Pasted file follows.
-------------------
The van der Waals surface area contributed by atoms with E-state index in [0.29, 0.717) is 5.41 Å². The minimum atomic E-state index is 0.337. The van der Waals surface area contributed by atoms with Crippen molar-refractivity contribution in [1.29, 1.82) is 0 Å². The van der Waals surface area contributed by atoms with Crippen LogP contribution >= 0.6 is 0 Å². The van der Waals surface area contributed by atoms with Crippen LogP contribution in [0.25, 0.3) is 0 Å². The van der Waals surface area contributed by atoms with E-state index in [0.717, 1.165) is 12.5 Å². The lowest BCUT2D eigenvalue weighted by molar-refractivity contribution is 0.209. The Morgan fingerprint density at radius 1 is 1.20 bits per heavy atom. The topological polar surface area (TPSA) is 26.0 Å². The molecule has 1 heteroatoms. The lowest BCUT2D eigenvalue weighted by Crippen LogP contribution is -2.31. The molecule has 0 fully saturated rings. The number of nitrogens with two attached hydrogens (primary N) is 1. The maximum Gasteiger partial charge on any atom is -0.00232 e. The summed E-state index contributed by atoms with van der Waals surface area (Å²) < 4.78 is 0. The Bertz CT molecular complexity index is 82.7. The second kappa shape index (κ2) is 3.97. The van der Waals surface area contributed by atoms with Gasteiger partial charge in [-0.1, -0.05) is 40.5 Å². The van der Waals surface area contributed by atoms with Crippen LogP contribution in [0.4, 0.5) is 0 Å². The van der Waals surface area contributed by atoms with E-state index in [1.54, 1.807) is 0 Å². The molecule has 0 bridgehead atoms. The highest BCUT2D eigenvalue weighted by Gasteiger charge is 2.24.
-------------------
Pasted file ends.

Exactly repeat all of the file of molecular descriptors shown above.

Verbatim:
The van der Waals surface area contributed by atoms with E-state index in [0.29, 0.717) is 5.41 Å². The minimum atomic E-state index is 0.337. The van der Waals surface area contributed by atoms with Crippen molar-refractivity contribution in [1.29, 1.82) is 0 Å². The van der Waals surface area contributed by atoms with Crippen LogP contribution >= 0.6 is 0 Å². The van der Waals surface area contributed by atoms with Crippen LogP contribution in [0.25, 0.3) is 0 Å². The van der Waals surface area contributed by atoms with E-state index in [0.717, 1.165) is 12.5 Å². The lowest BCUT2D eigenvalue weighted by molar-refractivity contribution is 0.209. The Morgan fingerprint density at radius 1 is 1.20 bits per heavy atom. The topological polar surface area (TPSA) is 26.0 Å². The molecule has 1 heteroatoms. The lowest BCUT2D eigenvalue weighted by Crippen LogP contribution is -2.31. The molecule has 0 fully saturated rings. The number of nitrogens with two attached hydrogens (primary N) is 1. The maximum Gasteiger partial charge on any atom is -0.00232 e. The summed E-state index contributed by atoms with van der Waals surface area (Å²) < 4.78 is 0. The Bertz CT molecular complexity index is 82.7. The second kappa shape index (κ2) is 3.97. The van der Waals surface area contributed by atoms with Gasteiger partial charge in [-0.1, -0.05) is 40.5 Å². The van der Waals surface area contributed by atoms with Crippen LogP contribution in [0.4, 0.5) is 0 Å². The van der Waals surface area contributed by atoms with E-state index in [1.54, 1.807) is 0 Å². The molecule has 0 bridgehead atoms. The highest BCUT2D eigenvalue weighted by Gasteiger charge is 2.24.